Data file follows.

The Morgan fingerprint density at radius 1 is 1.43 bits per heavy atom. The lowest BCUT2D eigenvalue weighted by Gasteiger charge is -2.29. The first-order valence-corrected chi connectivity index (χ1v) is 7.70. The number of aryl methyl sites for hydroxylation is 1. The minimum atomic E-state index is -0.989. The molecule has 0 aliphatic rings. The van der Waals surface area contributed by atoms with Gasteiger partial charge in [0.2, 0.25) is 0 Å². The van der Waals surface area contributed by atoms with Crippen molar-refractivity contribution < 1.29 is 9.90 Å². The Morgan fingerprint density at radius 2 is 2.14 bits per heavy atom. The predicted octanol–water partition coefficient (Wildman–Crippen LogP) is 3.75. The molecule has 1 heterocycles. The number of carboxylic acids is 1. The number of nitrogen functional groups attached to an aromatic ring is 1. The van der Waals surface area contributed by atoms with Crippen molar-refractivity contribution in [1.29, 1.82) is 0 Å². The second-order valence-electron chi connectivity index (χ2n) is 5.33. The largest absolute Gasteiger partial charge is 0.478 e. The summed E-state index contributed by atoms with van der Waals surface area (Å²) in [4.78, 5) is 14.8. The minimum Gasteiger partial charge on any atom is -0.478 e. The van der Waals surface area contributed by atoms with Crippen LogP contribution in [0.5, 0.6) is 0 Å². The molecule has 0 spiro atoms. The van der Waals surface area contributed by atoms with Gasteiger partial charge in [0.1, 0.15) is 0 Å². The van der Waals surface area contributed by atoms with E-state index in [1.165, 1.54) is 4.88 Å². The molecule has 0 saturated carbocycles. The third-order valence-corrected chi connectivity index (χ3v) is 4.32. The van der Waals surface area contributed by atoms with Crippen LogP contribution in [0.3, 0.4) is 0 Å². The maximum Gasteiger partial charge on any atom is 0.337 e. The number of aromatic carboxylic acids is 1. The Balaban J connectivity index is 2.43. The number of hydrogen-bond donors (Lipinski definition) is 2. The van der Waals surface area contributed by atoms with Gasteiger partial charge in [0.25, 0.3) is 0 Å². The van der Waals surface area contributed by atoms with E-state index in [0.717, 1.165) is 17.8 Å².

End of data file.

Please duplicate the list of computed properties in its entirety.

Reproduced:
The Morgan fingerprint density at radius 1 is 1.43 bits per heavy atom. The lowest BCUT2D eigenvalue weighted by Gasteiger charge is -2.29. The first-order valence-corrected chi connectivity index (χ1v) is 7.70. The number of aryl methyl sites for hydroxylation is 1. The minimum atomic E-state index is -0.989. The molecule has 0 aliphatic rings. The van der Waals surface area contributed by atoms with Gasteiger partial charge in [0.2, 0.25) is 0 Å². The van der Waals surface area contributed by atoms with Crippen molar-refractivity contribution < 1.29 is 9.90 Å². The Morgan fingerprint density at radius 2 is 2.14 bits per heavy atom. The predicted octanol–water partition coefficient (Wildman–Crippen LogP) is 3.75. The molecule has 1 heterocycles. The number of carboxylic acids is 1. The number of nitrogen functional groups attached to an aromatic ring is 1. The van der Waals surface area contributed by atoms with Crippen molar-refractivity contribution in [1.29, 1.82) is 0 Å². The second-order valence-electron chi connectivity index (χ2n) is 5.33. The largest absolute Gasteiger partial charge is 0.478 e. The summed E-state index contributed by atoms with van der Waals surface area (Å²) in [4.78, 5) is 14.8. The minimum Gasteiger partial charge on any atom is -0.478 e. The van der Waals surface area contributed by atoms with Crippen LogP contribution in [0.5, 0.6) is 0 Å². The molecule has 0 spiro atoms. The van der Waals surface area contributed by atoms with Gasteiger partial charge in [0.1, 0.15) is 0 Å². The van der Waals surface area contributed by atoms with E-state index in [1.165, 1.54) is 4.88 Å². The molecule has 0 saturated carbocycles. The third-order valence-corrected chi connectivity index (χ3v) is 4.32. The van der Waals surface area contributed by atoms with Crippen LogP contribution in [0.3, 0.4) is 0 Å². The maximum Gasteiger partial charge on any atom is 0.337 e. The number of aromatic carboxylic acids is 1. The Balaban J connectivity index is 2.43. The number of hydrogen-bond donors (Lipinski definition) is 2. The van der Waals surface area contributed by atoms with Gasteiger partial charge in [0.25, 0.3) is 0 Å². The van der Waals surface area contributed by atoms with E-state index in [0.717, 1.165) is 17.8 Å².